Saturday, August 23, 2008

When religion and healthcare collide

In today's L.A. Times:

Healthcare providers should not be allowed to let faith interfere with delivering care.
By Richard P. Sloan
August 23, 2008

Earlier this week, the California Supreme Court ruled against two physicians who allegedly denied -- based on their religious opposition -- a legal medical treatment to a patient based on her sexual orientation. The decision was issued in a lawsuit filed by a lesbian against doctors in a Vista, Calif., medical group who refused to artificially inseminate her. This is a welcome, if unusual, turnabout in a disturbing trend that has characterized American medicine over the last three or so decades: an increasing willingness to allow the actions of individuals to disadvantage, and even endanger, others if those actions derive from religious faith.

Almost every state in the nation has legislation permitting healthcare professionals -- from physicians to nurses to pharmacists -- to deny patients legal medical treatments that they may find religiously objectionable. At the federal level, the Bush administration announced plans Thursday to implement a regulation that would deny federal funds to hospitals, health plans and other entities that do not permit their employees to opt out of participating in legal medical procedures -- including those associated with reproduction and terminal sedation -- that they oppose out of religious conviction.

This summer, a "pharmacy for life" was set to open in the suburbs of Washington. Like other similar pharmacies, it won't stock condoms, contraceptives or the so-called morning-after contraceptive Plan B, despite the fact that pharmacies are licensed by state governments giving them the exclusive right to dispense medications. In exchange for these monopoly rights, pharmacists have an ethical obligation to act in the interests of patients.

Recent studies have shown that 14% of U.S. doctors, when confronted by possibly objectionable but legal medical treatments, not only would refuse to deliver such care but also would refuse to inform their patients about it or refer them to physicians who would deliver the care. That translates to about 40 million people who would receive substandard care from these physicians, who believe that their religious convictions are more important than the well-being of their patients.

The tradition of religious freedom in the United States is one of the founding ideals of this country. But as our framers envisioned it, religious freedom referred to a right to practice one's own religion free of interference from others. It did not refer to religiously based interference with the rights of others, who may have their own and different religious traditions. Even in the relatively religiously homogeneous era of the framers, such interference was not acceptable. It is even less so in 21st century America.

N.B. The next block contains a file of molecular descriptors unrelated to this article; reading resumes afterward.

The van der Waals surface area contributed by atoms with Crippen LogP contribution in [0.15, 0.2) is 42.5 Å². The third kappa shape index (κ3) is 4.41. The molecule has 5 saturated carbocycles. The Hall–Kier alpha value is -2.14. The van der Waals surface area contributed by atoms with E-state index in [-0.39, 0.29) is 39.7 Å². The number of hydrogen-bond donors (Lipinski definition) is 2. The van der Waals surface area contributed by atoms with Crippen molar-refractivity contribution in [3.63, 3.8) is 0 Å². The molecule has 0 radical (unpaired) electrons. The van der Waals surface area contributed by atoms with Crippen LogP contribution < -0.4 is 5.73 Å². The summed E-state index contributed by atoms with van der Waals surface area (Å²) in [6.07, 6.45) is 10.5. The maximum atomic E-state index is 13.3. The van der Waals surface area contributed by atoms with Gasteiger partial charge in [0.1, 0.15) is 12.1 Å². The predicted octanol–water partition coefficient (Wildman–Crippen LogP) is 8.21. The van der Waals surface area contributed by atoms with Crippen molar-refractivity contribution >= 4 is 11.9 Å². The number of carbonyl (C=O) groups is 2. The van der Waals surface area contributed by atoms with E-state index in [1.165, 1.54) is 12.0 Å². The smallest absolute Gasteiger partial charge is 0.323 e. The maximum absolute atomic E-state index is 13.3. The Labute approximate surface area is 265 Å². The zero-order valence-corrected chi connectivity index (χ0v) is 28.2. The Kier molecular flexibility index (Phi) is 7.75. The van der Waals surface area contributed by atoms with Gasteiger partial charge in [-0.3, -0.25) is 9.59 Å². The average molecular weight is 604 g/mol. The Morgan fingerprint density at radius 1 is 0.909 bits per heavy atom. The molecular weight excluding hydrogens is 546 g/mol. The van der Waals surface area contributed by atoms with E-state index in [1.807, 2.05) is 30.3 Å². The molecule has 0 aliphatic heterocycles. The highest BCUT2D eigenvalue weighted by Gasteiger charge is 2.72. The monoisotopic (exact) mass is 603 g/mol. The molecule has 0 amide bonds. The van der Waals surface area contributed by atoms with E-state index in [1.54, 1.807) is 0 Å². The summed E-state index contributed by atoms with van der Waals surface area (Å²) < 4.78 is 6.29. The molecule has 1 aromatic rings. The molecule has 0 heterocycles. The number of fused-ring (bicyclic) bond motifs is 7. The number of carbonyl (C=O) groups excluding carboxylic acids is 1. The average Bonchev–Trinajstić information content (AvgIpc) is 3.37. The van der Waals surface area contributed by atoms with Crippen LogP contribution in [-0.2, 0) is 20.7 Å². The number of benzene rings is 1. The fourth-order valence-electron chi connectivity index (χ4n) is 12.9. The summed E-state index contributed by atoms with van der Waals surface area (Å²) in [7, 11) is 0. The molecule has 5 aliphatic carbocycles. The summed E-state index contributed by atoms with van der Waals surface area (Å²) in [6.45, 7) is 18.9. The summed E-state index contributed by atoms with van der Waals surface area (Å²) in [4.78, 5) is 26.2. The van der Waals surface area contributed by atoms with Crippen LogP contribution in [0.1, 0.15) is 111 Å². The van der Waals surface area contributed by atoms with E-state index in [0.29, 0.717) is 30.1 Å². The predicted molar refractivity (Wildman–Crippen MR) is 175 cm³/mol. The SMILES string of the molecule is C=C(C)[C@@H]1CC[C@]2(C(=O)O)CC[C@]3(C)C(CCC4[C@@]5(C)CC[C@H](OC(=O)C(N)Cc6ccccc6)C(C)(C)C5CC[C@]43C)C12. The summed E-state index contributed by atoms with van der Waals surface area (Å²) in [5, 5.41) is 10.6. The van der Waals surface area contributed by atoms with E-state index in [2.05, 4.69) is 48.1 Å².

With religious heterogeneity growing, the devotional demands of one group may be increasingly at odds with those of others. Yet too often, our deference to religion in contemporary American society has allowed us to subordinate all other values. It has allowed us to routinely accept religiously motivated behaviors that we otherwise would have no reluctance to sanction and that, indeed, would be impermissible with any other justification.

So it's time to say "enough." In the United States, we all are free to practice our religion as we see fit, as long as we do not interfere with the well-being of others by imposing our religious views on them. If physicians or other healthcare providers who have religious objections to legal medical treatments will not at a minimum inform their patients about those treatments and refer them to others who will deliver them, they should act in a way that is consistent with their convictions and the well-being of their patients and find other professions.

Freedom of religion is a cherished value in American society. So is the right to be free of religious domination by others. Richard P. Sloan is a professor of behavioral medicine at Columbia University Medical Center.

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